Hispanic Coalition Asks 'SNL' to "Rescind" Donald Trump's Hosting Invitation
In its letter, the Hispanic coalition said the issue ultimately is executive producer Lorne Michaels' responsibility and called it part of a pattern involving him and 'SNL.'
LOS ANGELES (AP) — NBC is enabling Donald Trump's "hateful speech" about Hispanics by giving him a platform as host of Saturday Night Live and should pull the invitation, a coalition of Hispanic advocacy groups said.
In a letter to NBC Universal CEO Stephen Burke and SNL executive producer Lorne Michaels, the National Hispanic Leadership Agenda said it applauded the company when it severed its beauty-pageant ties with Trump over his remarks about Hispanic immigrants.
Trump hasn't apologized for his "bigoted comments" that included describing some Mexicans in the United States illegally as criminals and rapists, the group said, and it is "flabbergasted" by NBC's decision to put Trump on SNL on Nov. 7.
"We are appalled that you would enable Trump's hateful speech for nothing (more) than a ratings ploy and ask that you rescind the SNL invitation," the group said in a letter sent Thursday and released publicly.
NBC Universal, SNL and Trump did not immediately respond to requests for comment.
In an interview earlier this week with Fox News Channel in which he was asked about similar criticism, Trump said he had no reaction, then added that polls show he's "doing very well with Hispanics."
Trump's appearance on Saturday Night Live will end up "sanitizing" his remarks with humor, said Felix Sanchez, who is chairman and co-founder of the National Hispanic Foundation for the Arts and among those who signed the letter.
NBC Universal is being contradictory, Sanchez said, courting Hispanic viewers with its Spanish-language platforms but giving them a "slap in the face" by putting Trump on the air.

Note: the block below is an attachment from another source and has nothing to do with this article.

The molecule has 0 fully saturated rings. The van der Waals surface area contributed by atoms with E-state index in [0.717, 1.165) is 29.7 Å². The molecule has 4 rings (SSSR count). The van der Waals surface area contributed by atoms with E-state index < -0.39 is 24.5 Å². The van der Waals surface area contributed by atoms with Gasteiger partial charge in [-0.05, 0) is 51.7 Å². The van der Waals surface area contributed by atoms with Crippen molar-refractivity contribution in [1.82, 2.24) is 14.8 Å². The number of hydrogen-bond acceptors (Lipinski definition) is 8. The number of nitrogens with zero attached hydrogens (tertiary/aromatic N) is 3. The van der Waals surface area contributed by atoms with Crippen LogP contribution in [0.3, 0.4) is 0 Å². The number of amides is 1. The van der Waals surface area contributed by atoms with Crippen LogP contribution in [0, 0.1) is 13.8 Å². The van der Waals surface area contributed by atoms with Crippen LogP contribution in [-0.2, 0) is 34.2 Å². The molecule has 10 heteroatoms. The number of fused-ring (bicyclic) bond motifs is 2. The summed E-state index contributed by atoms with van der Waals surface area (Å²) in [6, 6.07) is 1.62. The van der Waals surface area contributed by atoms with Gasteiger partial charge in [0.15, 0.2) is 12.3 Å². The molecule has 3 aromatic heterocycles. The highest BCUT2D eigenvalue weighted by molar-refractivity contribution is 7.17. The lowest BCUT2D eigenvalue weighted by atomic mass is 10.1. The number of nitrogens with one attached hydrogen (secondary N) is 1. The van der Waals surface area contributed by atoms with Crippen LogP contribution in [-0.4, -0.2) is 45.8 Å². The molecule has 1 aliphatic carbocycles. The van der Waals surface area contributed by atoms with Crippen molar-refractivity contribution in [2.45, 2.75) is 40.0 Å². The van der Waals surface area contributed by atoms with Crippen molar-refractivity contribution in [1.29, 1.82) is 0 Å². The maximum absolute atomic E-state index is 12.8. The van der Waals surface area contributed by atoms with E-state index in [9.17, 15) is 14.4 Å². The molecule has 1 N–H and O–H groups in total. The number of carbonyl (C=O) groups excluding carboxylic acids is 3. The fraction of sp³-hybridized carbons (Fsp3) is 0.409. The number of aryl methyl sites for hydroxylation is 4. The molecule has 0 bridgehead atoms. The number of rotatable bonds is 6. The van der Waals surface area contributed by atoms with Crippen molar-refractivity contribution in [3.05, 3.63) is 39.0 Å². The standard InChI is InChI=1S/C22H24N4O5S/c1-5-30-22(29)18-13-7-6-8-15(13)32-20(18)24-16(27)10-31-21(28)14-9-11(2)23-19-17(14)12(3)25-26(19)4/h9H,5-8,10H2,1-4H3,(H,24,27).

The National Hispanic Leadership Agenda, which includes 40 national and regional civil rights and public policy groups, is reviewing further action, Sanchez said, including such options as staging protests the night of the telecast or calling for boycotts of the show or network.
He also suggested that castmembers consider their own boycott, noting that in 1990 castmember Nora Dunn and pop singer Sinead O'Connor refused to appear on the show with host Andrew Dice Clay, with Dunn calling his comedy degrading to women.
Michaels' response at the time was to laud Dunn and her stand but insist that "the show will go on."
In its letter, the Hispanic coalition said the issue ultimately is Michaels' responsibility and called it part of a pattern involving him and SNL.
The group said it has been trying to meet with him since November 2013 to discuss the lack of Latino representation on the show and has yet to receive a response.
Among the complaints: The long-running program has never had a Latina castmember, and the use of non-Hispanic actors to play Latinas is equivalent to white performers using makeup to portray African-Americans, Sanchez said.